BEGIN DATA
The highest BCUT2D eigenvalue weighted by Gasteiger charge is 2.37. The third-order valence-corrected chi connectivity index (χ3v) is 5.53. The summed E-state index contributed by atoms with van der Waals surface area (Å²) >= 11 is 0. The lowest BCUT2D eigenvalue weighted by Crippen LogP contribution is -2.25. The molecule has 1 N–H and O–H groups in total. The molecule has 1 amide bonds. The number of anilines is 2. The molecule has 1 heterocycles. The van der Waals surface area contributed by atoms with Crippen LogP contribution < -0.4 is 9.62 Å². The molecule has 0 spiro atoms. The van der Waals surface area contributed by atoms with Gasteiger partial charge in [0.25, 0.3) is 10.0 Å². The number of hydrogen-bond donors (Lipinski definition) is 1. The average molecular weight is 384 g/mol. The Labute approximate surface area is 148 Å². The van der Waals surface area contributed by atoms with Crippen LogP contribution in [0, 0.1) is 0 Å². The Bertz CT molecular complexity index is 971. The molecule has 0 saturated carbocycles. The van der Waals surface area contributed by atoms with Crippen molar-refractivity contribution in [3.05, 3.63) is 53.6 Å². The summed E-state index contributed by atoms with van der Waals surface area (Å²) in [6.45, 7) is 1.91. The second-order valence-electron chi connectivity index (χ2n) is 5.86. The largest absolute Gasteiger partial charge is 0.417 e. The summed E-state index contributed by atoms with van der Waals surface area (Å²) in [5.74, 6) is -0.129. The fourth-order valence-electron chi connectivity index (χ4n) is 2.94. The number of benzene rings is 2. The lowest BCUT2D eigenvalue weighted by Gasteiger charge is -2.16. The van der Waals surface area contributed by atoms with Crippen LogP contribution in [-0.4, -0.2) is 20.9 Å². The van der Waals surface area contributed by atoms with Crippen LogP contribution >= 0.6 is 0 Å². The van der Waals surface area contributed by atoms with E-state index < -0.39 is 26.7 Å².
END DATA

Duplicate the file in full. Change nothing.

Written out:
The highest BCUT2D eigenvalue weighted by Gasteiger charge is 2.37. The third-order valence-corrected chi connectivity index (χ3v) is 5.53. The summed E-state index contributed by atoms with van der Waals surface area (Å²) >= 11 is 0. The lowest BCUT2D eigenvalue weighted by Crippen LogP contribution is -2.25. The molecule has 1 N–H and O–H groups in total. The molecule has 1 amide bonds. The number of anilines is 2. The molecule has 1 heterocycles. The van der Waals surface area contributed by atoms with Crippen LogP contribution < -0.4 is 9.62 Å². The molecule has 0 spiro atoms. The van der Waals surface area contributed by atoms with Gasteiger partial charge in [0.25, 0.3) is 10.0 Å². The number of hydrogen-bond donors (Lipinski definition) is 1. The average molecular weight is 384 g/mol. The Labute approximate surface area is 148 Å². The van der Waals surface area contributed by atoms with Crippen LogP contribution in [0, 0.1) is 0 Å². The Bertz CT molecular complexity index is 971. The molecule has 0 saturated carbocycles. The van der Waals surface area contributed by atoms with Crippen molar-refractivity contribution in [3.05, 3.63) is 53.6 Å². The summed E-state index contributed by atoms with van der Waals surface area (Å²) in [6.45, 7) is 1.91. The second-order valence-electron chi connectivity index (χ2n) is 5.86. The largest absolute Gasteiger partial charge is 0.417 e. The summed E-state index contributed by atoms with van der Waals surface area (Å²) in [5.74, 6) is -0.129. The fourth-order valence-electron chi connectivity index (χ4n) is 2.94. The number of benzene rings is 2. The lowest BCUT2D eigenvalue weighted by Gasteiger charge is -2.16. The van der Waals surface area contributed by atoms with Crippen LogP contribution in [-0.4, -0.2) is 20.9 Å². The van der Waals surface area contributed by atoms with Crippen LogP contribution >= 0.6 is 0 Å². The van der Waals surface area contributed by atoms with E-state index < -0.39 is 26.7 Å².